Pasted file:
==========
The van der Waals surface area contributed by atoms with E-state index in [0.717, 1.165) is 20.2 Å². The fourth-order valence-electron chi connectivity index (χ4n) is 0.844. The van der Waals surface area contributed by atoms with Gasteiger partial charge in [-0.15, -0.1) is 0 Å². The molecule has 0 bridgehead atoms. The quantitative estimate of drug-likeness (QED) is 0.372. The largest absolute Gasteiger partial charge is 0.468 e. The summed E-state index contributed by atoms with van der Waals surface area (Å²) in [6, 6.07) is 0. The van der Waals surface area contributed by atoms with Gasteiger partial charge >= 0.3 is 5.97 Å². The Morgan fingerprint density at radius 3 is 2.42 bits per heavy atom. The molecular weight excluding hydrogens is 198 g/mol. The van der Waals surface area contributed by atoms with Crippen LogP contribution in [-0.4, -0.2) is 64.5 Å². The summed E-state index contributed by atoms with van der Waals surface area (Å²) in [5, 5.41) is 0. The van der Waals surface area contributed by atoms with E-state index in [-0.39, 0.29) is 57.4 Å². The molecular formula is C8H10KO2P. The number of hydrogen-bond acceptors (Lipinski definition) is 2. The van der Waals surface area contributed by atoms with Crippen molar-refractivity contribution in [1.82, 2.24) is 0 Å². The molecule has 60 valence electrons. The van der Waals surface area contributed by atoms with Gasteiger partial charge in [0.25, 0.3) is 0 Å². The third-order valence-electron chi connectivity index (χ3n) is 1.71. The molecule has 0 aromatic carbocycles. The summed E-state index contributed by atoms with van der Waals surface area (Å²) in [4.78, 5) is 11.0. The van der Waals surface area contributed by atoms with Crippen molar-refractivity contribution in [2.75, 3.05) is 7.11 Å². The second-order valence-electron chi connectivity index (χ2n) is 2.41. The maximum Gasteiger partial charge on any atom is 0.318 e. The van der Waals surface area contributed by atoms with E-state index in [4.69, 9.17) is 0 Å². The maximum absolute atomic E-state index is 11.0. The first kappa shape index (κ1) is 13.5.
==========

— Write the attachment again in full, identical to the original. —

The van der Waals surface area contributed by atoms with E-state index in [0.717, 1.165) is 20.2 Å². The fourth-order valence-electron chi connectivity index (χ4n) is 0.844. The van der Waals surface area contributed by atoms with Gasteiger partial charge in [-0.15, -0.1) is 0 Å². The molecule has 0 bridgehead atoms. The quantitative estimate of drug-likeness (QED) is 0.372. The largest absolute Gasteiger partial charge is 0.468 e. The summed E-state index contributed by atoms with van der Waals surface area (Å²) in [6, 6.07) is 0. The van der Waals surface area contributed by atoms with Gasteiger partial charge >= 0.3 is 5.97 Å². The Morgan fingerprint density at radius 3 is 2.42 bits per heavy atom. The molecular weight excluding hydrogens is 198 g/mol. The van der Waals surface area contributed by atoms with Crippen LogP contribution in [-0.4, -0.2) is 64.5 Å². The summed E-state index contributed by atoms with van der Waals surface area (Å²) in [5, 5.41) is 0. The van der Waals surface area contributed by atoms with E-state index in [-0.39, 0.29) is 57.4 Å². The molecular formula is C8H10KO2P. The number of hydrogen-bond acceptors (Lipinski definition) is 2. The van der Waals surface area contributed by atoms with Crippen molar-refractivity contribution in [1.82, 2.24) is 0 Å². The molecule has 60 valence electrons. The van der Waals surface area contributed by atoms with Gasteiger partial charge in [0.25, 0.3) is 0 Å². The third-order valence-electron chi connectivity index (χ3n) is 1.71. The molecule has 0 aromatic carbocycles. The summed E-state index contributed by atoms with van der Waals surface area (Å²) in [4.78, 5) is 11.0. The van der Waals surface area contributed by atoms with Crippen molar-refractivity contribution in [2.75, 3.05) is 7.11 Å². The second-order valence-electron chi connectivity index (χ2n) is 2.41. The maximum Gasteiger partial charge on any atom is 0.318 e. The van der Waals surface area contributed by atoms with E-state index in [4.69, 9.17) is 0 Å². The maximum absolute atomic E-state index is 11.0. The first kappa shape index (κ1) is 13.5.